U.S. State Dept. spokeswoman Marie Harf described the Qataris as “a key partner” in the effort to forge a peace deal in Gaza earlier this week, before talks collapsed. Responding to questions about whether they support terrorism and Hamas, she said they play a key role in getting Hamas to agree to a cease-fire.

“We need countries that have leverage over the leaders of Hamas who can help get a cease-fire in place, and Qatar certainly plays that role,” she said.

Associated Press writers Mohammed Daraghmeh in Cairo, Josef Federman in Jerusalem, Karin Laub inGaza City, Gaza Strip, and Abdullah Rebhy in Doha, Qatar, contributed reporting

TIME Israel-Gaza conflict

Israeli Air Strike Kills 3 Senior Hamas Leaders

Mideast Israel Palestinians
Smoke and dust rise after an Israeli strike hit Gaza City on Aug. 20, 2014 Adel Hana—AP

Israel says the air strikes are in response to a resumption of Hamas rocket fire that on Tuesday scuttled a six-day cease-fire

(GAZA CITY, Gaza Strip) — An Israeli airstrike in Gaza killed three senior leaders of the Hamas military wing on Thursday, the militant group said, in what is likely to be a major blow to the organization’s morale and a significant scoop for Israeli intelligence.

The strike near Rafah, a town in the southern part of the coastal territory, was one of 20 the Israeli military said it carried out after midnight on Wednesday.

In a text message sent to media, Hamas said three of its senior military leaders — Mohammed Abu Shamaleh, Mohammed Barhoum and Raed al-Attar — were killed, along with three other people.

Gaza police and medical officials said scores more people remained under the rubble of a four-story structure destroyed in the airstrike.

The three Hamas leaders are considered to be at the senior levels of its military leadership and were involved in a number of high profile attacks on Israeli targets.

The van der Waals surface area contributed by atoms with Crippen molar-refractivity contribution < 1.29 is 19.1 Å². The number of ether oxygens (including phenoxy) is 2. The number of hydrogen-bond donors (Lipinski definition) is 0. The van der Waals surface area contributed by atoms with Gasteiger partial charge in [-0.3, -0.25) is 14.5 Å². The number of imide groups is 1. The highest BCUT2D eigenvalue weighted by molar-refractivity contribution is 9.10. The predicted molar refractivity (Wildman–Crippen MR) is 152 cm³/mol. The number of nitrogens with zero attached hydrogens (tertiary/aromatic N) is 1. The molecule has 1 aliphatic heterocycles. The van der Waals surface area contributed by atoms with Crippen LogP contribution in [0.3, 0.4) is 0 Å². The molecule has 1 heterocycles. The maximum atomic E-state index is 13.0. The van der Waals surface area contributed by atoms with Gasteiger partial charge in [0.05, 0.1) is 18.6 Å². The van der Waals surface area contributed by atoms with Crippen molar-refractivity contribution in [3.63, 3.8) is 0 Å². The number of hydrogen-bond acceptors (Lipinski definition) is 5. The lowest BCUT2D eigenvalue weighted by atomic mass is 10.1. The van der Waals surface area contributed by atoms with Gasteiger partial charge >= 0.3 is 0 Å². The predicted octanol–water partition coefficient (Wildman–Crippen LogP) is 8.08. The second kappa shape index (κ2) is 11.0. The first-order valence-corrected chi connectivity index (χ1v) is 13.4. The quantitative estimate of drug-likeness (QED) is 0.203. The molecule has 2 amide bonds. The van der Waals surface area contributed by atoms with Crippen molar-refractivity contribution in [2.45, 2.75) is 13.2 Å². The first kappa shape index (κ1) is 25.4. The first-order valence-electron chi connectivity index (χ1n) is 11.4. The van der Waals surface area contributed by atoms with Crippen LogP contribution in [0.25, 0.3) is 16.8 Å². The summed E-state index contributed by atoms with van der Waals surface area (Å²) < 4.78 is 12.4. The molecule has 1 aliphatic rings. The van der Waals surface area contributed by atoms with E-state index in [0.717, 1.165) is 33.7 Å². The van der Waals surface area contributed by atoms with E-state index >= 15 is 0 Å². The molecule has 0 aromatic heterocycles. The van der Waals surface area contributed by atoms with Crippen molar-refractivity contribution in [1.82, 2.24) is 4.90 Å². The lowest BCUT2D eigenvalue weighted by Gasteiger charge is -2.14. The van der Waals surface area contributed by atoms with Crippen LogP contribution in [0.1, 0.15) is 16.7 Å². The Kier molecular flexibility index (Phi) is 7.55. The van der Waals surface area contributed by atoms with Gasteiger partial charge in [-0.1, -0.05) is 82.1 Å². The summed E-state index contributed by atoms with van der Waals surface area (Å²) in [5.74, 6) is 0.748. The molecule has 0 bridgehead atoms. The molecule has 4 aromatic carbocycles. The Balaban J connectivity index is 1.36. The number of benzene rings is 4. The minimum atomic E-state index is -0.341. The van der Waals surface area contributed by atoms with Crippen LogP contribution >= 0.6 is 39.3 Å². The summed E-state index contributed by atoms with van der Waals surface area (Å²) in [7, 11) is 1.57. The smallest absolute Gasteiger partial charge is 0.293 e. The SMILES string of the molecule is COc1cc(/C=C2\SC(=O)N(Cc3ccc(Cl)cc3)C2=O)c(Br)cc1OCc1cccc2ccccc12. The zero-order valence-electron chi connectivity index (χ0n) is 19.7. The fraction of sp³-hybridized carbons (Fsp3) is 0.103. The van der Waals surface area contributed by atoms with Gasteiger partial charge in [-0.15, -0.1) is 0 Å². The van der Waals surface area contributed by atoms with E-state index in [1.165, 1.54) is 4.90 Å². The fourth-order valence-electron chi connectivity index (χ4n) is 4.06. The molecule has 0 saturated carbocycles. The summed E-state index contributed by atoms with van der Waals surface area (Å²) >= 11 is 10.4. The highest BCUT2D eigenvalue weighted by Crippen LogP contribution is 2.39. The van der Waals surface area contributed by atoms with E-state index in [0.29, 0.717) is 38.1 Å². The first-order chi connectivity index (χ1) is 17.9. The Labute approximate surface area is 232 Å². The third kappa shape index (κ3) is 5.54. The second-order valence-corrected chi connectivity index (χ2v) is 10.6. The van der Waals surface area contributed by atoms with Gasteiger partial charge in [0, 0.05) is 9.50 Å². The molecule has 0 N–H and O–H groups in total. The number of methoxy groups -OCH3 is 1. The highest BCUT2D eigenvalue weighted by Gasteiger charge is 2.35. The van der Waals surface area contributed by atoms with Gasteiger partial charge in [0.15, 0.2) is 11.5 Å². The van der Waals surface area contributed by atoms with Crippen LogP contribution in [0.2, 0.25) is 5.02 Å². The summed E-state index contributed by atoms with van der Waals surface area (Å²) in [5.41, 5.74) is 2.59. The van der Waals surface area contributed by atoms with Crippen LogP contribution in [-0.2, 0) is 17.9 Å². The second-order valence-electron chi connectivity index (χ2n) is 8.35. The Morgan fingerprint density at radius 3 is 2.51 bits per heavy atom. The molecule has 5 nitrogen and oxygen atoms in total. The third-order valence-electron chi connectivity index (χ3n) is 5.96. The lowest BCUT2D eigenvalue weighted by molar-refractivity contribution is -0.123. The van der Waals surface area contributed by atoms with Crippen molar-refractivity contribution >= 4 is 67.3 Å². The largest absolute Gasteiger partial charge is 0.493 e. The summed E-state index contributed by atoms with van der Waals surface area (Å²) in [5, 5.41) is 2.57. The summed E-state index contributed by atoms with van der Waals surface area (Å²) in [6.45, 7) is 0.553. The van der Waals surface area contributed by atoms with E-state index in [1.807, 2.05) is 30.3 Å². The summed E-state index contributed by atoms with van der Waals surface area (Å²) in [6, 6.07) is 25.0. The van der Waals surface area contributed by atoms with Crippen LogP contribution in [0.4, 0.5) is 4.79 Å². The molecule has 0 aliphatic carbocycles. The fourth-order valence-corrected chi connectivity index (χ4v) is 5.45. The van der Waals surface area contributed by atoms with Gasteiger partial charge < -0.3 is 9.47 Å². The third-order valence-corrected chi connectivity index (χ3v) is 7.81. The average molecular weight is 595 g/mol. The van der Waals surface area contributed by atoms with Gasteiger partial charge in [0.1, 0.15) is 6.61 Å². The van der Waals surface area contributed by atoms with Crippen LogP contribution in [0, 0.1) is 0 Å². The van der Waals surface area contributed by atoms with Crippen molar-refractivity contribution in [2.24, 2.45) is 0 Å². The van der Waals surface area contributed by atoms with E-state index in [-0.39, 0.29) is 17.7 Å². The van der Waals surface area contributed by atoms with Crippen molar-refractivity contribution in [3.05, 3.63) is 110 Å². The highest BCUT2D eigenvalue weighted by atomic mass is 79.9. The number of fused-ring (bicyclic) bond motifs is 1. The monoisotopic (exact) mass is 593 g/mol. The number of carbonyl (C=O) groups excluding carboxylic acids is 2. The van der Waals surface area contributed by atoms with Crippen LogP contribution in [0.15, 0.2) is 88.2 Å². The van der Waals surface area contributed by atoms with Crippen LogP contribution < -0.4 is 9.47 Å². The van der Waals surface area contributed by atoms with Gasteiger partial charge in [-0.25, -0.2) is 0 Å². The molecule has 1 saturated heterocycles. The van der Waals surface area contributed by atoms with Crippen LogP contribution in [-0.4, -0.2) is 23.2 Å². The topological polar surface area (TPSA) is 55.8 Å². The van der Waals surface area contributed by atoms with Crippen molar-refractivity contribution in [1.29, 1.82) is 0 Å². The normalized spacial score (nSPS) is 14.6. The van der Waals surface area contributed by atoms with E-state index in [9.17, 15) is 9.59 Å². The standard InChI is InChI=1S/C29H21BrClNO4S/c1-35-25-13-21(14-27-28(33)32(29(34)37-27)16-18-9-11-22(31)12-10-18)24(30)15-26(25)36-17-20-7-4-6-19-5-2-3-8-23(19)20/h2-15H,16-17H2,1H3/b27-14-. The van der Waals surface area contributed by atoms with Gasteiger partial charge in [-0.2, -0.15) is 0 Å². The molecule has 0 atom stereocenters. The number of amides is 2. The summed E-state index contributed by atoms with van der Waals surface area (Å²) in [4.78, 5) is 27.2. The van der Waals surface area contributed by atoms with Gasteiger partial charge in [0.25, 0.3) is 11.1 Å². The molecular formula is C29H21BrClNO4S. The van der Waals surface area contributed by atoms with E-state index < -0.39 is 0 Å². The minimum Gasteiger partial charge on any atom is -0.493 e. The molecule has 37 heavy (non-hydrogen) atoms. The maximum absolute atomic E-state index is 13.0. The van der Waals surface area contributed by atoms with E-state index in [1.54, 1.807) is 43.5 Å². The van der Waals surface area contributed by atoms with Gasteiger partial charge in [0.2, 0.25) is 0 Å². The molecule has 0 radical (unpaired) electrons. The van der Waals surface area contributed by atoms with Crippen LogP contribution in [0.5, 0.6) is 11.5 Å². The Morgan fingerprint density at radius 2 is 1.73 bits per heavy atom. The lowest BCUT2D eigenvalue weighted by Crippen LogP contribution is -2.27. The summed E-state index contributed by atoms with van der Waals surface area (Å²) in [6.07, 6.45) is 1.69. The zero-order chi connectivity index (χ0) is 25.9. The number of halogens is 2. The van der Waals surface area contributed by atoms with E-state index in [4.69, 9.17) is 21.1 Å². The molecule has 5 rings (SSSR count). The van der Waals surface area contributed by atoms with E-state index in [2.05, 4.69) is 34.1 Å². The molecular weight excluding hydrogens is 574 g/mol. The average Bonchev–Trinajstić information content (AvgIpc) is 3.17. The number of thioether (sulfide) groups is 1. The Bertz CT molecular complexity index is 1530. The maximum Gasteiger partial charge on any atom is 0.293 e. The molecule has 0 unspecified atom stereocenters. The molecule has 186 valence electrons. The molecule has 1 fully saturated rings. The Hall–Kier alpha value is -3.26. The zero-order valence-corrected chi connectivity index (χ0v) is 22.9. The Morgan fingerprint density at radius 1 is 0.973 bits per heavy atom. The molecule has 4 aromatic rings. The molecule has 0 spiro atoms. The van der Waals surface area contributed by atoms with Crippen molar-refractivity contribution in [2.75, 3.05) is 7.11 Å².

The Israeli security agency Shin Bet confirmed the deaths of Shamaleh and al-Attar in an email, but did not mention Barhoum.

The strikes followed the breakdown of Egyptian-mediated talks in Cairo aimed at producing a long-term truce and a future roadmap for Gaza after more than a month of fighting between Israel and Hamas-led Islamic militants.

The Gaza war has so far killed more than 2,000 Palestinians, mostly civilians. Israel has lost 67 people, all but three of them soldiers.

Palestinian health official Ashraf Al-Kidra put the number of those missing at the site of eh Rafah airstrikein the “dozens.”

Elsewhere, another Israeli airstrike killed a 27-year-old man in central Gaza identified as Jomma Anwar Mayar, police said. Israel also hit at smuggling tunnels along the Gaza border with Egypt and at agricultural lands west of Rafah in the latest airstrikes.

Israel says the airstrikes are in response to a resumption of Hamas rocket fire that on Tuesday scuttled a six-day cease-fire. The military says that only one rocket launch was registered since midnight, compared to more than 210 over the previous 30 hours.

On Wednesday, in the most spectacular Israeli strike since the cease-fire was breached, Hamas’ shadowy military chief, Mohammed Deifm, was the object of an apparent assassination attempt that killed his wife and infant son.

After remaining quiet for most of the day Wednesday, Hamas officials announced that Deif was not in the targeted home at the time and was still alive. Deif has survived multiple assassination attempts, lives in hiding and is believed to be paralyzed from previous attempts on his life.

In a nationally televised address Wednesday, Israeli Prime Minister Benjamin Netanyahu showed little willingness to return to the negotiating table after six weeks of war with Hamas.

“We are determined to continue the campaign with all means and as is needed,” he said, his defense minister by his side. “We will not stop until we guarantee full security and quiet for the residents of the south and all citizens of Israel.”

The Egyptian Foreign Ministry expressed “deep regret” over the breaking of the cease-fire. It said in a statement Wednesday that it “continues bilateral contacts” with both sides aimed at restoring calm and securing a lasting truce that “serves the interest of the Palestinian people, especially in relation to the opening of the crossings and reconstruction.”

An Egyptian compromise proposal calls for easing the Gaza blockade but not lifting it altogether or opening the territory’s air and seaports, as Hamas has demanded.